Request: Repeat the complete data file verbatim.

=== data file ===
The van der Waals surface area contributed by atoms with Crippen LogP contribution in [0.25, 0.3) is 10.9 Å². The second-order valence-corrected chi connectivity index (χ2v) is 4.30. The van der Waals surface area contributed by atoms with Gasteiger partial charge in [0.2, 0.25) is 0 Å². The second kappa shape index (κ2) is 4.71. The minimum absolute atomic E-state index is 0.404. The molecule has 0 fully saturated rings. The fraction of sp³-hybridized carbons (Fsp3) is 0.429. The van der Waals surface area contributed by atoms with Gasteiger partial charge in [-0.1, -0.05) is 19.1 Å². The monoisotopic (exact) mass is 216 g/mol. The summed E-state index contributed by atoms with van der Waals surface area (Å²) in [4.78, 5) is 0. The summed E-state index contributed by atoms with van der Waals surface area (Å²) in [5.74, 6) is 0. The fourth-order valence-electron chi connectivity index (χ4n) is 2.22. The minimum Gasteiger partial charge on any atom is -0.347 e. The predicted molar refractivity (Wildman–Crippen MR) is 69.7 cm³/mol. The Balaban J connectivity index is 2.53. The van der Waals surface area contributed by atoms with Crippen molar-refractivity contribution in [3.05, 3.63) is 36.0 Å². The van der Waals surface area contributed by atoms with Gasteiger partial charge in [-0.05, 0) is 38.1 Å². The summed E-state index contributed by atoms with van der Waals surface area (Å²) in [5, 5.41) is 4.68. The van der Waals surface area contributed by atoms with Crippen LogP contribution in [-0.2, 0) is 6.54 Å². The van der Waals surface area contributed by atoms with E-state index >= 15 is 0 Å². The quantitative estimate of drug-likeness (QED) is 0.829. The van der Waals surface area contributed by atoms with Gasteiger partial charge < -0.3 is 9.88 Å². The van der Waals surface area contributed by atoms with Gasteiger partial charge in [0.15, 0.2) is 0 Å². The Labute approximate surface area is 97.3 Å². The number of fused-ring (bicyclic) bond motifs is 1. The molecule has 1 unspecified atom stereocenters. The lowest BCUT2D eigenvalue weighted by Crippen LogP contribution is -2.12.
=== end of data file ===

The van der Waals surface area contributed by atoms with Crippen LogP contribution in [0.25, 0.3) is 10.9 Å². The second-order valence-corrected chi connectivity index (χ2v) is 4.30. The van der Waals surface area contributed by atoms with Gasteiger partial charge in [0.2, 0.25) is 0 Å². The second kappa shape index (κ2) is 4.71. The minimum absolute atomic E-state index is 0.404. The molecule has 0 fully saturated rings. The fraction of sp³-hybridized carbons (Fsp3) is 0.429. The van der Waals surface area contributed by atoms with Gasteiger partial charge in [-0.1, -0.05) is 19.1 Å². The monoisotopic (exact) mass is 216 g/mol. The summed E-state index contributed by atoms with van der Waals surface area (Å²) in [4.78, 5) is 0. The summed E-state index contributed by atoms with van der Waals surface area (Å²) in [5.74, 6) is 0. The fourth-order valence-electron chi connectivity index (χ4n) is 2.22. The minimum Gasteiger partial charge on any atom is -0.347 e. The predicted molar refractivity (Wildman–Crippen MR) is 69.7 cm³/mol. The Balaban J connectivity index is 2.53. The van der Waals surface area contributed by atoms with Crippen molar-refractivity contribution in [3.05, 3.63) is 36.0 Å². The van der Waals surface area contributed by atoms with Gasteiger partial charge in [-0.05, 0) is 38.1 Å². The summed E-state index contributed by atoms with van der Waals surface area (Å²) in [5, 5.41) is 4.68. The van der Waals surface area contributed by atoms with Crippen LogP contribution in [-0.2, 0) is 6.54 Å². The van der Waals surface area contributed by atoms with E-state index >= 15 is 0 Å². The quantitative estimate of drug-likeness (QED) is 0.829. The van der Waals surface area contributed by atoms with Gasteiger partial charge < -0.3 is 9.88 Å². The van der Waals surface area contributed by atoms with Gasteiger partial charge in [0.15, 0.2) is 0 Å². The Labute approximate surface area is 97.3 Å². The number of fused-ring (bicyclic) bond motifs is 1. The molecule has 1 unspecified atom stereocenters. The lowest BCUT2D eigenvalue weighted by Crippen LogP contribution is -2.12.